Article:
Talking Point Presentation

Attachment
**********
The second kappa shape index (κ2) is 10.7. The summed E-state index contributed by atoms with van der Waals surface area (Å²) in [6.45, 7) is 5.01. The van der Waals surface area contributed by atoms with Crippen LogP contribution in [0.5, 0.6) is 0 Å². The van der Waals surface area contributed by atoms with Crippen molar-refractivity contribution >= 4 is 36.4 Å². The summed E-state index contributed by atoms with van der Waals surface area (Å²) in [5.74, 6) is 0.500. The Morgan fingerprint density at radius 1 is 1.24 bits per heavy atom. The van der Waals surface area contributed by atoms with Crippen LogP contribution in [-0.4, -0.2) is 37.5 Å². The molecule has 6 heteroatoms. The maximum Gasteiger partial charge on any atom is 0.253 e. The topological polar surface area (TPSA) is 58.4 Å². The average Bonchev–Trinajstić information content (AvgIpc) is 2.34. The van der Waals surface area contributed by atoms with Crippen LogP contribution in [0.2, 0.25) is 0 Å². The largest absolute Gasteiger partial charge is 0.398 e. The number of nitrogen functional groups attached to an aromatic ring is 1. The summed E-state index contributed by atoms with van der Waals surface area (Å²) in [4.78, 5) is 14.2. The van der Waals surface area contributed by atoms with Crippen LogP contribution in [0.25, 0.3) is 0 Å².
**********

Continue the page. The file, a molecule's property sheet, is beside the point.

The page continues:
. Preparation requires having done the readings, thought about it carefully, and written down your thoughts. To that end, you are asked to produce “talking points” and post them to Compass for each set of weekly readings (300 words maximum). I want to see what you’re thinking. You should stake out arguments or raise issues that you believe arise from your engagement with the assigned readings. This means you should be integrating ideas from most, if not all, of the readings. The goal is NOT to provide a synopsis or even an evaluation of the readings. Rather, you should communicate your own ideas and arguments that were prompted by the readings. If you don’t have your own ideas or arguments, try harder. When you’re making an argument, here’s something to keep in mind: Brockriede states that the argument implies five characteristics: “(1) an inferential leap from existing beliefs to the adoption of a new belief or reinforcement of an old one; (2) a perceived rationale to justify that leap; (3) a choice among two or more competing claims; (4) regulation of uncertainty in relation to the selected claim—since someone has made an inferential leap, certainty can be neither zero nor total; and (5) a willingness to risk a confrontation of that claim with one’s peers.” At the end of your “talking points,” list (at least) three discussion questions that you like to share with the class. Those questions will be selectively used in the class by the instructor or the assigned discussants.  Grade Criteria for ‘Talking Points’ Assignments I will grade these assignments using a 1 to 3 scale basis. Here’s a brief qualitative description of what these scores represent to me: 3: “Exceptional” A thorough knowledge of the materials: An excellent response written in a clear and concise way, and few, if any errors of fact or writing, and well-written essay with multiple examples. 3 2: “Satisfactory” Some care and expression of knowledge: A clear, understandable written style; perhaps a few errors of fact or writing. The discussion needs more clarity, more development, and/or examples. The essay is missing some of the subtleties of the argument. 1: “Unsatisfactory” A substandard adequate completion of the assignment; superficial response with few examples; discussion or argument is unsubstantiated; sources are poorly cited; many errors of fact; inadequate writing and grammar.

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